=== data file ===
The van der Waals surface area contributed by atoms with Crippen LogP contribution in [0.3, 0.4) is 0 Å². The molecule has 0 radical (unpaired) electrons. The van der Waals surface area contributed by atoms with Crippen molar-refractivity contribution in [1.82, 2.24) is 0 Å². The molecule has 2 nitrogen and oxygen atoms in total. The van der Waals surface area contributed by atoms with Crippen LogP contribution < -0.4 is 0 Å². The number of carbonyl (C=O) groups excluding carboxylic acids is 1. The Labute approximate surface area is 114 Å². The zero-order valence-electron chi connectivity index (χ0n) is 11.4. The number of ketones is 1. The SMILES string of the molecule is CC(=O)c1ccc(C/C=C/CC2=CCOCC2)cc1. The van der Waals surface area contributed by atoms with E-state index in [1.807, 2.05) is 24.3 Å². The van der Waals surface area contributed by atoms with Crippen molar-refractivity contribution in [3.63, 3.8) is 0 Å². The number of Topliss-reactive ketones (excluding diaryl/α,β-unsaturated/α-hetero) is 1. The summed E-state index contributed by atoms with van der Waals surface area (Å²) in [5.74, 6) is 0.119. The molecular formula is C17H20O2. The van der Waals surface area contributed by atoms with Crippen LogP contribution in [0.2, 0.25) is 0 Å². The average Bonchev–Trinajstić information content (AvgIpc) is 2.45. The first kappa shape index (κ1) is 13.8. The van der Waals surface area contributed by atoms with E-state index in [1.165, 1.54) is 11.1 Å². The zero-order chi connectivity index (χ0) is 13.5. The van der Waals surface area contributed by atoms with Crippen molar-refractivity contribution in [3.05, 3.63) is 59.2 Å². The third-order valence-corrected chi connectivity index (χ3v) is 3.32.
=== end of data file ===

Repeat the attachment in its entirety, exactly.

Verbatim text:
The van der Waals surface area contributed by atoms with Crippen LogP contribution in [0.3, 0.4) is 0 Å². The molecule has 0 radical (unpaired) electrons. The van der Waals surface area contributed by atoms with Crippen molar-refractivity contribution in [1.82, 2.24) is 0 Å². The molecule has 2 nitrogen and oxygen atoms in total. The van der Waals surface area contributed by atoms with Crippen LogP contribution < -0.4 is 0 Å². The number of carbonyl (C=O) groups excluding carboxylic acids is 1. The Labute approximate surface area is 114 Å². The zero-order valence-electron chi connectivity index (χ0n) is 11.4. The number of ketones is 1. The SMILES string of the molecule is CC(=O)c1ccc(C/C=C/CC2=CCOCC2)cc1. The van der Waals surface area contributed by atoms with E-state index in [1.807, 2.05) is 24.3 Å². The van der Waals surface area contributed by atoms with Crippen molar-refractivity contribution in [3.63, 3.8) is 0 Å². The number of Topliss-reactive ketones (excluding diaryl/α,β-unsaturated/α-hetero) is 1. The summed E-state index contributed by atoms with van der Waals surface area (Å²) in [5.74, 6) is 0.119. The molecular formula is C17H20O2. The van der Waals surface area contributed by atoms with Crippen LogP contribution in [0.2, 0.25) is 0 Å². The average Bonchev–Trinajstić information content (AvgIpc) is 2.45. The first kappa shape index (κ1) is 13.8. The van der Waals surface area contributed by atoms with E-state index in [1.165, 1.54) is 11.1 Å². The zero-order chi connectivity index (χ0) is 13.5. The van der Waals surface area contributed by atoms with Crippen molar-refractivity contribution in [3.05, 3.63) is 59.2 Å². The third-order valence-corrected chi connectivity index (χ3v) is 3.32.